In step H10 the handset 11 continues to transmit in multiplex 2, but changes the code in the LID field to a special "link decline" code. It continues to transmit its own identity code in the PID field of the D channel. If the base station 3 receives a "link decline" message in step B6, it may remove the associated PID code from the list of PID codes which are being called in rotation by the base station 3. The handset 11 remains in step H10, and transmits the "link decline" code in response to detecting its PID until a time-out period of e.g. 1 second has passed without its own PID being received. This confirms to the handset 11 that the base station 3 has received the "link decline" message and has stopped transmitting this PID code. The handset 11 then returns to step H1, and resumes scanning channels for further messages indicating that a base station 3 is attempting to set up a link. Because the base station 3 with which it was previously in communication is no longer transmitting the PID code of this particular handset 11, the handset will not respond again to the base station 3 even when it scans the channel being used by the base station, as it will determine in step H5 that its PID is not being transmitted.
If in step H9 the call is not refused, the handset 11, in step H 11, responds to the poll, and passes to step H12 where it listens in MUX 2. In step H13, the handset 11 acknowledges detection of the instruction SIG, and in step H14 it switches its tone call on or off in accordance with the instruction SIG. If in step H14, the handset 11 is polled, as determined by step H15, the handset 11 determines in step H16 whether the call is accepted. If it is not the handset 11 returns to step H6. If the call is accepted the handset 11 passes to step H17.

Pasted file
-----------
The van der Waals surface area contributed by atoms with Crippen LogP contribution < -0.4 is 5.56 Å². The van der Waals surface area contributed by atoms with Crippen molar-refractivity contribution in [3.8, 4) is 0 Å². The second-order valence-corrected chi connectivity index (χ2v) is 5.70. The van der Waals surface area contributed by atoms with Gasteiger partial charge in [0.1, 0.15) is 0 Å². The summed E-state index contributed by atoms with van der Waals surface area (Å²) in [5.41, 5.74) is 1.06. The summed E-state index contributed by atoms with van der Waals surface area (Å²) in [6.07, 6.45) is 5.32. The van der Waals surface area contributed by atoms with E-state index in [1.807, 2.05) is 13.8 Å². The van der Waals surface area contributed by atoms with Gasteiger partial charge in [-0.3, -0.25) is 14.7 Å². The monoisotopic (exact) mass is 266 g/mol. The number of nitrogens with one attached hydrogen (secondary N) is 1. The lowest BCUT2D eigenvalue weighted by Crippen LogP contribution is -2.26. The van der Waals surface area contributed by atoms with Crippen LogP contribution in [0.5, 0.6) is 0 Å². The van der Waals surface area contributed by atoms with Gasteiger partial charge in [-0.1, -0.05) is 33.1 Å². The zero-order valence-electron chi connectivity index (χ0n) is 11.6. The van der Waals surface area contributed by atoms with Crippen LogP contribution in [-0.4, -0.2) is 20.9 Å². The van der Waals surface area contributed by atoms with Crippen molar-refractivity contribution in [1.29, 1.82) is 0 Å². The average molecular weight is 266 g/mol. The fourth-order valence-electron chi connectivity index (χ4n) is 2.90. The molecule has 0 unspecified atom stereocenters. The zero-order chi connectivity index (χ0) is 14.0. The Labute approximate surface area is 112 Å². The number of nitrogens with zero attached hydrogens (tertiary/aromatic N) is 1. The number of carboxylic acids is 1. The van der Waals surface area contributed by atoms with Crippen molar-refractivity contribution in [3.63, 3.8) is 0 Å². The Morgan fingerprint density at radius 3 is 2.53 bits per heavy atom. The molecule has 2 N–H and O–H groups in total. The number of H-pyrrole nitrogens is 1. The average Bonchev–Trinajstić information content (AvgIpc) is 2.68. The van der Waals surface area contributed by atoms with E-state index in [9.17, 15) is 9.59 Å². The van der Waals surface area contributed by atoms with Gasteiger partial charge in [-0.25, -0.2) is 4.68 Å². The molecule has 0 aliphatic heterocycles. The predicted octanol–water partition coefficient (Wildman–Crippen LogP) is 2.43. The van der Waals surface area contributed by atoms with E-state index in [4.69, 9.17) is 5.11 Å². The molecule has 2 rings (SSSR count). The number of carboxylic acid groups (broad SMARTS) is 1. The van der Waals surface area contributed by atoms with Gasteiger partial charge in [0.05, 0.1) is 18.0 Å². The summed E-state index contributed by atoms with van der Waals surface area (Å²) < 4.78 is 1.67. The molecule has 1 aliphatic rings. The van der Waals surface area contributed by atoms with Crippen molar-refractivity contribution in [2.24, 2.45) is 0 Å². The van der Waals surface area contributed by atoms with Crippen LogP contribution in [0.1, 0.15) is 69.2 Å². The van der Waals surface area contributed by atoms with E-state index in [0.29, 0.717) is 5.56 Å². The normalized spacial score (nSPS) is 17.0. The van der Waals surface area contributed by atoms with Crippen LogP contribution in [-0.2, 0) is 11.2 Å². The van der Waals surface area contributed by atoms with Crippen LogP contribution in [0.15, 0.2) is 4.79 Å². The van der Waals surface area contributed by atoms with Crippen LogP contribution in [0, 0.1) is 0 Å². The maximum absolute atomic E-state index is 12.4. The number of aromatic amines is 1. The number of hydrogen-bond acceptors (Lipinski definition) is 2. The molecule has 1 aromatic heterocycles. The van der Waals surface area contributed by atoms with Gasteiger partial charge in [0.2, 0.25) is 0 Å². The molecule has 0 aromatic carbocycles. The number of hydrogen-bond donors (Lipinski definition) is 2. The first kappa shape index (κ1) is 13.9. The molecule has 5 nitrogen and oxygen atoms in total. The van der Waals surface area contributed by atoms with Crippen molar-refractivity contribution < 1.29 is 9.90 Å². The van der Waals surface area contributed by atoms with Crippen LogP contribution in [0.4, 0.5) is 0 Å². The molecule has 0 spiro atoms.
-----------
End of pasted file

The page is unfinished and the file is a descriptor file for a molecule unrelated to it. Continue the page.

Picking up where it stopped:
If the handset determines in step H16 that the required action is to accept the call, it passes to step H17. In this step, it continues to transmit in multiplex 2, sending the same PID and LID codes in the D channel as in step H6. However, instead of transmitting its normal handshake code, it transmits a special handshake code indicating "link request". It continues to decode the multiplex 2 transmissions from the base station 3, in order to receive the reply from the base station 3 to the link request.
In step B8, the base station 3 determines whether it has received a link request message from any of the handsets 11 it has been calling. If no link request is received within a pre-set period, the base station 3 passes to step B9, and abandons the attempt to set up a link and passes to step B10 where the poll is removed from the list and the base station 3 returns to step B6. If the link attempt is not abandoned the base station returns to step B6. If a link request is received, the base station 3 moves to step B11.